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An aerial view of Joint Base Pearl Harbor-Hickam, Hawaii, with Diamond Head, Honolulu and Waikiki in the distance.
An aerial view of Joint Base Pearl Harbor-Hickam, Hawaii, with Diamond Head, Honolulu and Waikiki in the distance. (Johans Chavarro/U.S. Navy)

FORT SHAFTER, Hawaii – The Navy on Hawaii has identified the well contaminated with petroleum products that prompted outcry from thousands of military households and left them without a water supply, the deputy commander of the Pacific Fleet said Thursday.

Two tests done by the Navy since Sunday confirmed that the Red Hill well appeared to be contaminated, Rear Adm. Blake Converse, head of the crisis action team tackling the water problem, said during a Facebook livestream.

“The Red Hill well was isolated on Sunday, and it’s remained isolated since then,” he said.

The Navy and Hawaii Department of Public Health began testing tap water and well heads Sunday after residents among roughly 7,000 military households on the Navy water supply complained of a foul odor and oily sheen.

In its test done Wednesday, the health department Wednesday found traces of petroleum in tap water at Red Hill Elementary School, which lies a couple of miles outside Joint Base Pearl Harbor-Hickam but uses Navy water.

Converse said a sample taken Sunday by the Navy “identified trace amounts of very volatile hydrocarbons” that are normally associated with jet fuel or gasoline.

“The second [Navy] test that was done just today, which was a new test we just received on island that tests volatile hydrocarbons or petroleum gaseous products,” he said.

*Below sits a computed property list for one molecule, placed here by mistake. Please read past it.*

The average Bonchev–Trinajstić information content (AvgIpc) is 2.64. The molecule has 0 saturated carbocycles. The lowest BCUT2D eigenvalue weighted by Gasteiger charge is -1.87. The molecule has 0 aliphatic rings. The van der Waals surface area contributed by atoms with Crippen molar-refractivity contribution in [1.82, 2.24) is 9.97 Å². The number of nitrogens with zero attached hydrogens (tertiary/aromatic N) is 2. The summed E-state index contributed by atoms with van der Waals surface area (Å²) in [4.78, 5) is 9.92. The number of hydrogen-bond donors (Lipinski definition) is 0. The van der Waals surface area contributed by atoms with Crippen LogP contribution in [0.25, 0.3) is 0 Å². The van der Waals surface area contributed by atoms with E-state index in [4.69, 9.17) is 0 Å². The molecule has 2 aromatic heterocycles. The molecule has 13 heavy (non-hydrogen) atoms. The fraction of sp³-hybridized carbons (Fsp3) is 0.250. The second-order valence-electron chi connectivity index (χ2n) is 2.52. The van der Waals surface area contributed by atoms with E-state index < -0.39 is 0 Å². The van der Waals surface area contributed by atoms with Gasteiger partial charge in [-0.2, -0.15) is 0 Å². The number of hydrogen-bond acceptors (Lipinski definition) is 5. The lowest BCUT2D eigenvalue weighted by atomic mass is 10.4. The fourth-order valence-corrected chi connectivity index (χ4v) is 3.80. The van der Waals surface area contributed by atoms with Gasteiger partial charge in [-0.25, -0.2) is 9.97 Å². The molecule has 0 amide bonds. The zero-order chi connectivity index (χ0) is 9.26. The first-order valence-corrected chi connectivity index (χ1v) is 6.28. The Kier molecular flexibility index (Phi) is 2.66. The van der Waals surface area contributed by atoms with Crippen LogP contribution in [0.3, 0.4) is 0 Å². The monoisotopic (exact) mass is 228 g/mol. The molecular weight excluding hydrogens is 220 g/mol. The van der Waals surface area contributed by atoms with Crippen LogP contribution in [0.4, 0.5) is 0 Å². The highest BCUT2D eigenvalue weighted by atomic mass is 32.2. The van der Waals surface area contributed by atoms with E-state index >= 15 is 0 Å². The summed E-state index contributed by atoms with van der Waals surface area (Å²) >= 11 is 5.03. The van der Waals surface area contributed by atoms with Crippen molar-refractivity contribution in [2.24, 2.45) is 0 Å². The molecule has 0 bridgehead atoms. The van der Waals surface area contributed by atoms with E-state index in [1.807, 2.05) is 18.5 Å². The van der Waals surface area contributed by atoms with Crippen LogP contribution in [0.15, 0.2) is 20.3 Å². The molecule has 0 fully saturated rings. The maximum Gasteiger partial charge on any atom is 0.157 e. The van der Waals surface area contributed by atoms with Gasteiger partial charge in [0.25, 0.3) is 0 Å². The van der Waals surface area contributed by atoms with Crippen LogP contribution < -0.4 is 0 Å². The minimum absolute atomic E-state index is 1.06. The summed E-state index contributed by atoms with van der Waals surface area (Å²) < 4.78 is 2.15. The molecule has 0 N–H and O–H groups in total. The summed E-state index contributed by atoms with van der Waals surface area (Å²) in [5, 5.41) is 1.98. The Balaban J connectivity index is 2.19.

He said the samples from the Red Hill well “found clear indications of petroleum products” just above the water line.

Both Navy tests provide “pretty clear indications” of volatile petroleum products in the well, Converse said, “and we’ve determined that that is the likely source of the contamination of our water distribution across the Navy system.”

With the wells already isolated, the task now is to restore potable water to purity levels approved by the U.S. Environmental Protection Agency through flushing and testing of the system aside from the Red Hill well, Converse said.

“We are also going to be identifying the specific method by which petroleum products are getting into the Red Hill well and fixing that,” he said.

The contamination has left many pointing to a history of leaks from the nearby Red Hill Bulk Fuel Storage Facility.

The World War II-era tanks were carved into the mountain about 100 feet above an aquifer that provides roughly 25% of the island’s drinking water. The tanks hold about 110 million gallons of fuel.

Critics have long called for the Navy to permanently close the site, but the service maintains that it is essential to national security.

Rep. Kai Kahele, D-Hawaii, on Thursday told a subcommittee of the House Armed Services Committee that Oahu residents have been clamoring for answers about the risks of the Red Hill fuel tanks since news broke about the foul water this week.

“We cannot have this water source contaminated by petroleum fuel from the Red Hill tanks,” he said.

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